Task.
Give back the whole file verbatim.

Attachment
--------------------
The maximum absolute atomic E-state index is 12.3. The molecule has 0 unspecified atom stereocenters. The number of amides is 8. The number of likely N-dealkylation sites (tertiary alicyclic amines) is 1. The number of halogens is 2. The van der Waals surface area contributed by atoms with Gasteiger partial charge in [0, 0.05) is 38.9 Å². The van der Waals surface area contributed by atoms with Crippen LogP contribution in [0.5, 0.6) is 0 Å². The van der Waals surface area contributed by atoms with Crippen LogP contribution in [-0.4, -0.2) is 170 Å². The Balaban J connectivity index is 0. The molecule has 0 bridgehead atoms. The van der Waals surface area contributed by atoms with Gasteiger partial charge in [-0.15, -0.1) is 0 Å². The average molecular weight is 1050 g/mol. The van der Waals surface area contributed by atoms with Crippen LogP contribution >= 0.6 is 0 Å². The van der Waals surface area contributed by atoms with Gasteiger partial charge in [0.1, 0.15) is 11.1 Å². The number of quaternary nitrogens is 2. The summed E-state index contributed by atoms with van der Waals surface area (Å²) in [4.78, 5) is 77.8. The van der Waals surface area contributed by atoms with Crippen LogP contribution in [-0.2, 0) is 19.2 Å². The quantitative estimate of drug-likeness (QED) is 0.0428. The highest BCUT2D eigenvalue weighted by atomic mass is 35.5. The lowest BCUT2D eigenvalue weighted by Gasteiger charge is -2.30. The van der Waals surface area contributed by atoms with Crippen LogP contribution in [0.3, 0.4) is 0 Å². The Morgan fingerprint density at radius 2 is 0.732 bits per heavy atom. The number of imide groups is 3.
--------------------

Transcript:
The maximum absolute atomic E-state index is 12.3. The molecule has 0 unspecified atom stereocenters. The number of amides is 8. The number of likely N-dealkylation sites (tertiary alicyclic amines) is 1. The number of halogens is 2. The van der Waals surface area contributed by atoms with Gasteiger partial charge in [0, 0.05) is 38.9 Å². The van der Waals surface area contributed by atoms with Crippen LogP contribution in [0.5, 0.6) is 0 Å². The van der Waals surface area contributed by atoms with Crippen LogP contribution in [-0.4, -0.2) is 170 Å². The Balaban J connectivity index is 0. The molecule has 0 bridgehead atoms. The van der Waals surface area contributed by atoms with Gasteiger partial charge in [-0.15, -0.1) is 0 Å². The average molecular weight is 1050 g/mol. The van der Waals surface area contributed by atoms with Crippen LogP contribution >= 0.6 is 0 Å². The van der Waals surface area contributed by atoms with Gasteiger partial charge in [0.1, 0.15) is 11.1 Å². The number of quaternary nitrogens is 2. The summed E-state index contributed by atoms with van der Waals surface area (Å²) in [4.78, 5) is 77.8. The van der Waals surface area contributed by atoms with Crippen LogP contribution in [-0.2, 0) is 19.2 Å². The quantitative estimate of drug-likeness (QED) is 0.0428. The highest BCUT2D eigenvalue weighted by atomic mass is 35.5. The lowest BCUT2D eigenvalue weighted by Gasteiger charge is -2.30. The van der Waals surface area contributed by atoms with Crippen LogP contribution in [0.3, 0.4) is 0 Å². The Morgan fingerprint density at radius 2 is 0.732 bits per heavy atom. The number of imide groups is 3.